New York Accepting Crime Tips By Photo, Video

New York Accepting Crime Tips By Photo, Video

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Seeing as how the American public is recording just about everything they see these days, New York must have figured why not put all that techno-energy to good use.

An idea that had been brewing for a while has finally come to light in New York City as new technology that allows city residents to send videos of crimes in progress, or photos of annoyances like potholes or trash-strewn streets to the emergency-call center and city agencies is now up and running, Mayor Michael Bloomberg and Police Commissioner Ray Kelly recently announced.

New York officials are hoping the technology will help solve crimes faster and empower citizens to report quality of life issues. The set up will work thusly – residents who want to report a crime or lodge a complaint will still call 911 or 311, respectively, and then tell an emergency operator they have photos or video to prove it. Those images can then be uploaded from a link of the NYC.Gov Web site on a computer, or directly from a PDA or Internet capable phone.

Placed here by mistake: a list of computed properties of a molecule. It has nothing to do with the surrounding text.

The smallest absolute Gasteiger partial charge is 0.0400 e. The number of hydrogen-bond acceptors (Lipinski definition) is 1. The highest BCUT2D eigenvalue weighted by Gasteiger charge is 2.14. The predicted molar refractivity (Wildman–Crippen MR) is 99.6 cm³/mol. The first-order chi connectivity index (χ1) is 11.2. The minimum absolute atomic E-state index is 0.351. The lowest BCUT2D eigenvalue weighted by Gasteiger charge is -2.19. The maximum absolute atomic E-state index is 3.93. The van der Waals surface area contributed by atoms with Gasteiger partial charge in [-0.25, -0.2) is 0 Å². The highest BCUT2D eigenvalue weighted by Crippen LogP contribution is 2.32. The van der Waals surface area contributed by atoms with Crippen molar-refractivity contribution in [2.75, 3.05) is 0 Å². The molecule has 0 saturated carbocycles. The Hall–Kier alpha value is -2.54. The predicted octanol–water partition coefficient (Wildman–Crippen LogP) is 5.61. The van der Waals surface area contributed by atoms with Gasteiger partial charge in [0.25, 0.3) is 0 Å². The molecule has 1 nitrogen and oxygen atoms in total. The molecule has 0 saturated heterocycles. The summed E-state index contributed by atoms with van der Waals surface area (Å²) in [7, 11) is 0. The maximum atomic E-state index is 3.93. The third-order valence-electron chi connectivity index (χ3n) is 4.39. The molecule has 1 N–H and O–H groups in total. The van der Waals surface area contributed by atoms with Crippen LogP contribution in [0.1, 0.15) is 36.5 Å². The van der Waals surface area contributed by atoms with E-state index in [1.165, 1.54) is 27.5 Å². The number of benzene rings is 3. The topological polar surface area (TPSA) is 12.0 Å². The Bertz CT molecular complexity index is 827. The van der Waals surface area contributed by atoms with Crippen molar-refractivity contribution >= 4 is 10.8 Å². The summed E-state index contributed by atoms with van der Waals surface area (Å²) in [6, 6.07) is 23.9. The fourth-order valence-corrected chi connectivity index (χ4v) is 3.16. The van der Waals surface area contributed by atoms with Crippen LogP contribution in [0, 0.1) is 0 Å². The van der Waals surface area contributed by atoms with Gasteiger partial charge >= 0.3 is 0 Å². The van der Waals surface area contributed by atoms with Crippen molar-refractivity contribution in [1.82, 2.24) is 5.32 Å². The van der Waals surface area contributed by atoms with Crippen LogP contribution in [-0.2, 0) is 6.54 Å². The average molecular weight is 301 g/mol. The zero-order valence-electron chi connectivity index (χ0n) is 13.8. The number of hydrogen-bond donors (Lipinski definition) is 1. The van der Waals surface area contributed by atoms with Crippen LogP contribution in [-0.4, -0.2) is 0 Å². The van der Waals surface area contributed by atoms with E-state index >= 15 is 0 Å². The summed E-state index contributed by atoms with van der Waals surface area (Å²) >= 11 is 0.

“By upgrading 911 and 311 to accept photos and video, we are bringing government accountability – and crime-fighting – to a whole new level,” Bloomberg said while unveiling the new system at the “Real-Time Crime Center” at One Police Plaza in Lower Manhattan last week.

While hundreds of cities in the U.S. accept text messages to emergency hotlines, New York is believed to be the first with the capability to accept images/video officials said. Other major U.S. cities are expected to follow suit. Any material submitted by callers can be done anonymously.

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